Exploring the strength of Fairness

How are you expressing your strength of fairness at work, at home, and community?

What circumstances make it easier or harder for you to compromise to a position of fairness?

Are you encountering people or situations where you are given feedback about acting unfairly?

What emotions do you experience when you perceive injustice, and how does that impact your ability to be fair?

How does your sense of fairness reconcile with the oft-quoted proposition that “life is not fair”?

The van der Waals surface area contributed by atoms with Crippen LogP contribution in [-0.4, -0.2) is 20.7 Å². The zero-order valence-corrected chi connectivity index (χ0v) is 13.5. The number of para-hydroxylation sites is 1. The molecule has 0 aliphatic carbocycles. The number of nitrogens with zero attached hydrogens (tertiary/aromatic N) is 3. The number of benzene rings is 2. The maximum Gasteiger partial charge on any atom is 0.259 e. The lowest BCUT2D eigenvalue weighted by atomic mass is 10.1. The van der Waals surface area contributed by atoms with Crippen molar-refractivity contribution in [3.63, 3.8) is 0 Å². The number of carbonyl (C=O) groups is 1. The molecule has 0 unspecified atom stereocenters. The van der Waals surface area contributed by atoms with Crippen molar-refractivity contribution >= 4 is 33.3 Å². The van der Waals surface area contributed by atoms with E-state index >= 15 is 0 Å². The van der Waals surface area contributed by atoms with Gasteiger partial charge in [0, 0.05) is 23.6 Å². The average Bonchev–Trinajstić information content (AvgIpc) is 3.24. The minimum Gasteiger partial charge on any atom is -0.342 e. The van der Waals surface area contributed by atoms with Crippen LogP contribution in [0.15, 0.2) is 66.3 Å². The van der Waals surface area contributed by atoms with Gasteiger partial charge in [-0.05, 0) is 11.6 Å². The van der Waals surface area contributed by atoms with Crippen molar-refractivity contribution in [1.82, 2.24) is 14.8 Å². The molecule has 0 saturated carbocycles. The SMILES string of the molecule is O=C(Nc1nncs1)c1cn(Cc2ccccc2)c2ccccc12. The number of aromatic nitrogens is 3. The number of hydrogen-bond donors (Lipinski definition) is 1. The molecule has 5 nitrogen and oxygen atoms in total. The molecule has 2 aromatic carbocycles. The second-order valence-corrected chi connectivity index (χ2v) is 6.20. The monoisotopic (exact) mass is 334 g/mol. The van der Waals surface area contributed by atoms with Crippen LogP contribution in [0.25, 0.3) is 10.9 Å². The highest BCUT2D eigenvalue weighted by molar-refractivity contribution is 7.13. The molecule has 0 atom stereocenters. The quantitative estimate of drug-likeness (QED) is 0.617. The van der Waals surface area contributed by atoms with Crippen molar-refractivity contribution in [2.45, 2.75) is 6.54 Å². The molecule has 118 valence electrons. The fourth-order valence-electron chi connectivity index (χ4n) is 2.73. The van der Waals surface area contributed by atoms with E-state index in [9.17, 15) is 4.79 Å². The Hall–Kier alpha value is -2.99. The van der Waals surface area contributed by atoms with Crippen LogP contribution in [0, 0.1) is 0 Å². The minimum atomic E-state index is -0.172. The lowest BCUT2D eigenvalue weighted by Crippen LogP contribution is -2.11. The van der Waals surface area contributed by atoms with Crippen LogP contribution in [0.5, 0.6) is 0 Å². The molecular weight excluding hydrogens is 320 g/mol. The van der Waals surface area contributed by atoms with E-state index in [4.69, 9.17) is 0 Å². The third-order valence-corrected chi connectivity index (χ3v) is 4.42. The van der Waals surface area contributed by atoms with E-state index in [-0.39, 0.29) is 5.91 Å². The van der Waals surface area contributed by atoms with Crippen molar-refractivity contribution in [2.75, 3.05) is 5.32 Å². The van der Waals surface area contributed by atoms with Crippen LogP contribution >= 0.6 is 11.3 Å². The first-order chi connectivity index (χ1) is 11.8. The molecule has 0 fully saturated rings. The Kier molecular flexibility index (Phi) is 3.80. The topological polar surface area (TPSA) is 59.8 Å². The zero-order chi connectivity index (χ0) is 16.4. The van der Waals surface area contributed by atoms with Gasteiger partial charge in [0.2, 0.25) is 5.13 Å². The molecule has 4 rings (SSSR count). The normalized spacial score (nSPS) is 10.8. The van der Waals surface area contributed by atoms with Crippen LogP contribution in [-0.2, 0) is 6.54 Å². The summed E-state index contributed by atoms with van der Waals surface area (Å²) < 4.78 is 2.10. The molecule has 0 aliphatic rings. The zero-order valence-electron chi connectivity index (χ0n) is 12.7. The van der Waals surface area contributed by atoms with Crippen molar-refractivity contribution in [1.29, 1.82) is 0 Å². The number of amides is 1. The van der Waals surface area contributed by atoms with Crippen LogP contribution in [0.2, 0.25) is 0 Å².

Fairness involves treating everyone according to universal ideals of equality and justice. Fair individuals do not let their personal feelings bias their moral or ethical decisions about others but instead rely on a broad set of moral values. True fairness incorporates respect for moral guidelines and a compassionate approach to caring for others. This strength applies at all levels of society, from everyday interactions to international social justice issues. It is the bedrock of any system of justice. It is the product of moral judgment, the process by which people determine what is morally right, what is morally wrong, and what is morally proscribed and forbidden. Fairness includes two types of reasoning: “justice reasoning,” which emphasizes logic, and “care reasoning,” which provides for empathy, care, and the ability and willingness to take the perspective of others.